performance.  Comparing the JPA runtime to JDBC is still tough, but we are
very close.  All of our benchmarks comparing to EJB 2 have never shown EJB 2
performing better than JPA.  But, with all benchmarks, it all depends on the
application.  We do many of our benchmark comparisons using DayTrader and
SpecJApp.  The most recent SpecJApp results with WebSphere and the JPA 2.0
Feature Pack (which uses OpenJPA 2.0) are quite impressive [1].

[1]
http://www.spec.org/jEnterprise2010/results/res2010q2/jEnterprise2010-20100407-00010.html
      http://www.spec.org/jEnterprise2010/results/jEnterprise2010.html


>
> OK I'll get off ny soap box now.
>

Me too...  :-)

Take care,
Kevin


>
> Chris
>
>
>
>
> -----Original Message-----
> From: Kevin Sutter [mailto:kwsutter@gmail.com]
> Sent: Wednesday, 12 May 2010 1:22 AM
> To: users@openjpa.apache.org
> Subject: Re: JPA 3.0
>
> Hi Christopher,
> You're right, annotations can be verbose.  But, they don't have to be.  It
> all depends on whether your application can live with the default
> processing
> defined by the spec.  We tried to pick the most common default values for
> the various annotation elements.  If your application can live with the
> default processing, then all that is really necessary is the @Entity and
> @Id
> annotations.  But, most legacy applications and schemas can not live with
> the default settings, thus the annotations can become verbose.  Flexibility
> can be a killer...  But, then we'd be crucified if we didn't allow for the
> flexibility...  :-)
>
> The annotations can also be overridden via orm.xml declarations.  This
> would
> keep your base code more readable, while putting the detailed gorp into the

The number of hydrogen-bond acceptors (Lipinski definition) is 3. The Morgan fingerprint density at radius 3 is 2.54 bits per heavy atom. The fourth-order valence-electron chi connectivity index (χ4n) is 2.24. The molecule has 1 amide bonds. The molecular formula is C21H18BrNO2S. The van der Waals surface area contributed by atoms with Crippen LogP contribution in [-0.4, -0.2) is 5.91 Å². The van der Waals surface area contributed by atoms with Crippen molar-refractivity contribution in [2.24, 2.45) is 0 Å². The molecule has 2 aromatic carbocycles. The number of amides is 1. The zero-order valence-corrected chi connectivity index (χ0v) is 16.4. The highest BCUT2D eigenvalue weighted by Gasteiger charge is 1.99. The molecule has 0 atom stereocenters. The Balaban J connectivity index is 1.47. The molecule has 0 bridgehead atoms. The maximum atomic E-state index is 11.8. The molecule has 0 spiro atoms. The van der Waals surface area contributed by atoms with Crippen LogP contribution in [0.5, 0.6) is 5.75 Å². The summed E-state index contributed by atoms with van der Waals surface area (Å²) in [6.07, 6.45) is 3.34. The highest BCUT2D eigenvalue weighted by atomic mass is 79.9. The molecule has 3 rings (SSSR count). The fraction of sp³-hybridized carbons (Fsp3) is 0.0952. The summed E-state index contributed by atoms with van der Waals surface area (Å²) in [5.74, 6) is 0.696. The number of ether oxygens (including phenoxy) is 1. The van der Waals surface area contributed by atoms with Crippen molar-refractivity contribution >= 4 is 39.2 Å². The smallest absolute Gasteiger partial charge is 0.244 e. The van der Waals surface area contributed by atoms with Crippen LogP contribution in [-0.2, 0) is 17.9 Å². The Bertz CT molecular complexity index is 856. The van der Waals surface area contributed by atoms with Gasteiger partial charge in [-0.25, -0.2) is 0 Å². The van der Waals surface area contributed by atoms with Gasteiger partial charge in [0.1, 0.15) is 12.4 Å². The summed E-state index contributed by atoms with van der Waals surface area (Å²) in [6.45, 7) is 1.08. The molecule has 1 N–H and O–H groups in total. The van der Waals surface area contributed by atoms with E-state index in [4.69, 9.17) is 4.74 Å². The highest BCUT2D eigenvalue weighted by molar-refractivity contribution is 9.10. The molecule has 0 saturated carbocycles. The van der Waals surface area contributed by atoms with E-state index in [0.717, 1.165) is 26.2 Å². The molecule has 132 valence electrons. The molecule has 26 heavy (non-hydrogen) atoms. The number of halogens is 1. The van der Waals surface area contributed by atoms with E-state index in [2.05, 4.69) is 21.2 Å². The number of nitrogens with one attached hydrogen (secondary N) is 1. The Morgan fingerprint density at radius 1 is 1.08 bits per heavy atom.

> xml file(s).  Maybe this would be more suitable for your environment.
>
> Not sure what you mean by "fluent API".  Any specific examples to help with
> this discussion?
>
> Thanks,
> Kevin
>
> On Tue, May 11, 2010 at 10:10 AM, Christopher Gardner <
> chris.r.gardner@gmail.com> wrote:
>
> > Vis-a-vis all JPA specs, streamlining annotations would be nice.  The
> > annotations can be verbose.  Maybe a fluent API would be in order.
> >
> > On Tue, May 11, 2010 at 10:46 AM, Kevin Sutter <kwsutter@gmail.com>
> wrote:
> >
> > > Hi Chris,
> > > Sorry to hear that you are frustrated with JPA 2.0.  Can you elaborate?
> > >  The
> > > JPA Expert Group is currently soliciting feedback for the next revision
> > of
> > > the JPA spec (2.x or 3.0).  Here's the e-mail address for this
> > > correspondence [1].  But, if there are distinct improvements that are
> you
> > > looking for, maybe they could be entertained by the OpenJPA community
> > > first.  Bugs and/or Features can be entered into our JIRA system [2]
> for
> > > future consideration.  Of course, community involvement can help speed
> up
> > > this process.
> > >
> > > Thanks for the input,
> > > Kevin
> > >
> > > [1]  jsr-317-feedback@sun.com
> > > [2]  https://issues.apache.org/jira/browse/OPENJPA
> > >
> > > On Tue, May 11, 2010 at 9:12 AM, C N Davies <cnd@cndavies.com> wrote:
> > >
> > > > I'm so frustrated by JPA 2.0 but can't seem to find an JSR for JPA 3
> or
> > > > anything. Can anyone point me it?
> > > >
> > > >
> > > >
> > > > Thanks J
> > > >
> > > >
> > > >
> > > > Chris
> > > >
> > > >
> > > >
> > > >
> > >
> >
>
>